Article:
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Breeders Cup 2015
2017 Queen's Plate

HRN Original Blog:
Zipse At The Track

Why Can't NBC or ESPN Do This?

A friend asked me if I had seen the YouTube video replay of the Queen's Plate yet, and when I said no, he told me I needed to see the great camera work in the second half of the video. Sure enough he was right. I have seen a plethora of different camera angles covering horse racing over the years, and especially of late. Television networks have done some good things recently, such as the overhead view that allows he viewer to really track a horse's trip, but overall they just don't seem to make great use of all the wonderful technology at their fingertips. Usually they try to do much, and switch from angle to angle too often, confusing me, and I'm sure millions of others. Or they fail in getting the type of up close and personal shots that make you feel like you are right in the middle of the action. I'm here to tell NBC and ESPN that they need to take a look at the simple work done by Woodbine Entertainment Group in yesterday's wonderful win by Inglorious in the Queen's Plate. Check out the video of Canada's signature race here (the alternate view starts at approximately 3:50 into the video.)

I loved the way WEG just focused on the leaders from this cool angle the entire race. Even though I knew Inglorious was about to inhale the field, I found it exhilarating to see her ascend on the leaders from the view of the moving camera. I felt both in the middle of action, and never confused of what was happening. I could feel her triumph in the final strides to the wire and then gallop out. Now compare that great view of the race, achieved with one camera on a truck, versus the hodgepodge of cameras used in last fall's Breeders' Cup Mile.

Goldikova rolls home in very similar fashion to Inglorious, but I don't know, maybe I just like to keep things simple. All the different shots only succeeded in blurring the eyes. What do you think, should the coverage of the Queen's Plate by Woodbine Entertainment Group set a new standard in how we watch horse races? Should NBC and ESPN just try to keep it simple? I, for one, think so.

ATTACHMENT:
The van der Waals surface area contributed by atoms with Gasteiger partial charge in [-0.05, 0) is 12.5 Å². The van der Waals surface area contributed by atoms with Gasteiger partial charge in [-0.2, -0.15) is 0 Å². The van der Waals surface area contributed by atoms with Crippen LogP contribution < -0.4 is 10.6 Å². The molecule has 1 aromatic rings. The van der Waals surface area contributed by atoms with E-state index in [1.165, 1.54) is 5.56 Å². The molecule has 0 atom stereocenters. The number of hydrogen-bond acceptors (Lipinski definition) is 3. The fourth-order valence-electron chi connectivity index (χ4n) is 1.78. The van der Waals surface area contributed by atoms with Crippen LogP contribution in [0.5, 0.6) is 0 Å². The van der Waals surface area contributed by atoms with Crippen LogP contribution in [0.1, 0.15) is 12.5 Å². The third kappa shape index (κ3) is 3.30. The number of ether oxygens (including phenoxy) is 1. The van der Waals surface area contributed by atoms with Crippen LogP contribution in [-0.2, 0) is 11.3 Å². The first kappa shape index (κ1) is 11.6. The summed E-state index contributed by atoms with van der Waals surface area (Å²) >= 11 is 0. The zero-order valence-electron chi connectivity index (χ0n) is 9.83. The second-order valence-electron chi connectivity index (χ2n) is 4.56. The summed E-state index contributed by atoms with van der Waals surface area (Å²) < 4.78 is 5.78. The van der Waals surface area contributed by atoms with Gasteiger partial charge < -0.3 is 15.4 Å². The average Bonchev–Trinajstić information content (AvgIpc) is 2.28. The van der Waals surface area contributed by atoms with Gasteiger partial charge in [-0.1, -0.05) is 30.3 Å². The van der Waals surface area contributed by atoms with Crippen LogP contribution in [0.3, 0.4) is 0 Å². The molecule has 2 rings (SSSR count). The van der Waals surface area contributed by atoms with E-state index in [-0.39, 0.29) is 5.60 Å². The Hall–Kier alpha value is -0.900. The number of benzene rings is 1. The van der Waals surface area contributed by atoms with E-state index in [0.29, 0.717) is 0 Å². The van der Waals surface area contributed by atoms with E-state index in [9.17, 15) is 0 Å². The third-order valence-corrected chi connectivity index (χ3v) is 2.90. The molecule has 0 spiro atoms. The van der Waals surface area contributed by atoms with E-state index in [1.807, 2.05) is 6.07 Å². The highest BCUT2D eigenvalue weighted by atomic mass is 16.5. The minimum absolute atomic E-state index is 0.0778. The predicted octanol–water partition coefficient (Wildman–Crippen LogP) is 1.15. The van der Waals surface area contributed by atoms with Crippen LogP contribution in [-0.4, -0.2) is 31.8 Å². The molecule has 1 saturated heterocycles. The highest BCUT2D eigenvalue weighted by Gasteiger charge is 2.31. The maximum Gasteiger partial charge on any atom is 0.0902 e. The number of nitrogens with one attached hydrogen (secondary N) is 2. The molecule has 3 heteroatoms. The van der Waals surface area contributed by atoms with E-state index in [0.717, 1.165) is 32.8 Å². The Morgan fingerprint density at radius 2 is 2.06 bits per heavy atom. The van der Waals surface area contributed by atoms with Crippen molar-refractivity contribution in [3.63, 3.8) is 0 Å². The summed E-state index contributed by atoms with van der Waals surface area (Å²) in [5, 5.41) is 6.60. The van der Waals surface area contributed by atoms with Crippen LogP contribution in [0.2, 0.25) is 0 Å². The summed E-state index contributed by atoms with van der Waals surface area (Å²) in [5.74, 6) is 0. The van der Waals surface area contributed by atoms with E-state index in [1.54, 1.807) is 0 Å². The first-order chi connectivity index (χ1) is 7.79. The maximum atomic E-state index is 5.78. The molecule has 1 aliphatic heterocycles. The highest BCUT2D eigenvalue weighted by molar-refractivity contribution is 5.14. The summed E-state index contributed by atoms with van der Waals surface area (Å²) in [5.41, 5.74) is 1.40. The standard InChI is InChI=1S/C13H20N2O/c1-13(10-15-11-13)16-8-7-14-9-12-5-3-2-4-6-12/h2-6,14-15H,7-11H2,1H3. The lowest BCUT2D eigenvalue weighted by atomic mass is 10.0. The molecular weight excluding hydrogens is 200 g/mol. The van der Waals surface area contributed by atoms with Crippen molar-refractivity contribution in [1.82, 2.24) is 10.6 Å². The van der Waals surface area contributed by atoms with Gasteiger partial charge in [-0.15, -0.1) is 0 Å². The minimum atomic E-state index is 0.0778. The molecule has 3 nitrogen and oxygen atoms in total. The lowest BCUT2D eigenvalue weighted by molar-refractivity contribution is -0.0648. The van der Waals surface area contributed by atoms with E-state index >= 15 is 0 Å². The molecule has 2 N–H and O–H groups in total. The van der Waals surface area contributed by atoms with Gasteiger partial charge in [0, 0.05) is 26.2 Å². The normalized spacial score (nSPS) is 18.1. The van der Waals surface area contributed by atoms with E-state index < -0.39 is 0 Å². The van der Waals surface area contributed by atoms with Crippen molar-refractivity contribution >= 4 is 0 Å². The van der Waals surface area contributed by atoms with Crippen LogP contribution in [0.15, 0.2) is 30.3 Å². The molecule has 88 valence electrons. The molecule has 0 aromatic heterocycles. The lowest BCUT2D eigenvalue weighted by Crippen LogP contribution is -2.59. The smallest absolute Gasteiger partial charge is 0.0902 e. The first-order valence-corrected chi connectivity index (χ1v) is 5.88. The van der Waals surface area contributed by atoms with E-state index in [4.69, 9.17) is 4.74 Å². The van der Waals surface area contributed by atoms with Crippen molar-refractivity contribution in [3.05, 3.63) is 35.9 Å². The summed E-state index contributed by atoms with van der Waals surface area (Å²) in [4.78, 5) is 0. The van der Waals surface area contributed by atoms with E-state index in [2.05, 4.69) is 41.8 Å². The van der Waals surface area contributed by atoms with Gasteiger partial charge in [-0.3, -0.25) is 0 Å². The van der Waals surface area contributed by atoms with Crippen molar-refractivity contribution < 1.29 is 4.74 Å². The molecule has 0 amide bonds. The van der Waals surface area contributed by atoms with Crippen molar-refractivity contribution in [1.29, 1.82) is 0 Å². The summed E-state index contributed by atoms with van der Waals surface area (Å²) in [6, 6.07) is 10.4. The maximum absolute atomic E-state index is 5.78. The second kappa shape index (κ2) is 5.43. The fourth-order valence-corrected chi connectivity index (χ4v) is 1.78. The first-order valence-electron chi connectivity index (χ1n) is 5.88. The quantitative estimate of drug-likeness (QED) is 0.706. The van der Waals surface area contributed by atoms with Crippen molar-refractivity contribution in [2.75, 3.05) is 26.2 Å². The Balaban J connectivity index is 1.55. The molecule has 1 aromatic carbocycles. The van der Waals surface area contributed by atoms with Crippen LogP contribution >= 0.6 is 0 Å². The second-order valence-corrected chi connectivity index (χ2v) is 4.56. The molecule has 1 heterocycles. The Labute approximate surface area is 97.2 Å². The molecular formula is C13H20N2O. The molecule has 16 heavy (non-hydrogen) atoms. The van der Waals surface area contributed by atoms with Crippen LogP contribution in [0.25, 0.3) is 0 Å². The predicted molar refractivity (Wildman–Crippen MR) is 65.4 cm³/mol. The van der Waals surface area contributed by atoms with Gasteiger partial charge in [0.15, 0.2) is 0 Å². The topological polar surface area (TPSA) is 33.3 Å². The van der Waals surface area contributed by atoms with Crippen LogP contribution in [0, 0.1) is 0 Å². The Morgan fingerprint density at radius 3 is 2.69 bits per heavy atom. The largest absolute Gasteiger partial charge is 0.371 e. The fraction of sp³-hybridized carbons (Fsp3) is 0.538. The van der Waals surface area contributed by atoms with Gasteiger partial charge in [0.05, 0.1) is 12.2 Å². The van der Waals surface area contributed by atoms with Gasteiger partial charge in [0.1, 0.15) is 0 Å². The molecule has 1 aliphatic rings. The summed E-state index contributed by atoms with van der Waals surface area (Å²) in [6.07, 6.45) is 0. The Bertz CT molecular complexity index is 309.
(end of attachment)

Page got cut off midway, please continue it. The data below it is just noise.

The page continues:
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Older Comments about Why Can't NBC or ESPN Do This?...

This same angle was used in last year's Queen's Plate, as I recall. But because Big Red Mike won wire to wire there was no drama like this year. You just see Eurico and his chestnut grind all the way around and Hotep make a bit of a bid. As you say Brian, this year the angle shows Inglorious emerge from the pack, circle, and bound away late.
And the water truck just gets up by a bumper
Oh, but Tim, that would take away the fun!!! Standing on the rail, and watching the horses go by, and finally seeing your horse in a photo with the water truck. Priceless!!!
At least when my horse is in last i can see its number!!
The technology for the tracking of the numbers is done by a company called Trakus, Tim ... I like it too
It was really hard to follow for sure. Woodbine has the best . Plus the rotating numbers showing all horses by GPS? Good Job Woodbine.
How many angles was that for Goldikova's race? 15 maybe in a minute and a half?
They dont even realize that by switching around so much like that the spectator loses track of who's where..duh!
I think who ever was in charge of filming the BC races had ADD!! That ground shot was SO unnecessary!! :P General Broadcast stations dont know jack about filming horses anyway..cuz they dont do it enuf - amatuers
Really cool view...
Wow, you can't see anything in the BC Mile until the stretch when they go to the simple camera angle. The crews that show 9 or 10 races a day at every track around the country know what they are doing! NBC/ESPN follow their lead.
Maybe Dave, but I think it is an absolute natural for a big race on TV, and yes, as a replay shot. I have never seen it done like this in 40 years of watching racing on TV.
that's a great REPLAY shot. I'd kill a track if they did that live

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Meet Brian Zipse 

Brian has been a passionate fan of horse racing his entire life. Taken to the races at a very young age, he has been lucky enough to see all the greats in person from Secretariat, Forego, and Ruffian through Rachel Alexandra, Zenyatta, and American Pharoah. Before coming to the Nation, Brian displayed his love for the sport through the development of his horse racing website, which quickly became one of the most popular blogs in the game. 

As Editor of Horse Racing Nation, Brian authors a daily column as Zipse at the Track, or ZATT for short, and adds his editorial flare to the overall content of the website. A big supporter of thoroughbred aftercare, he serves on the Board of Directors of The Exceller Fund. Brian also consults for leading contest site Derby Wars, and is a Vox Populi committee member. 
A horse owner and graduate of DePaul University, Brian lives just outside of Louisville with his wife Candice and daughter Kendra.


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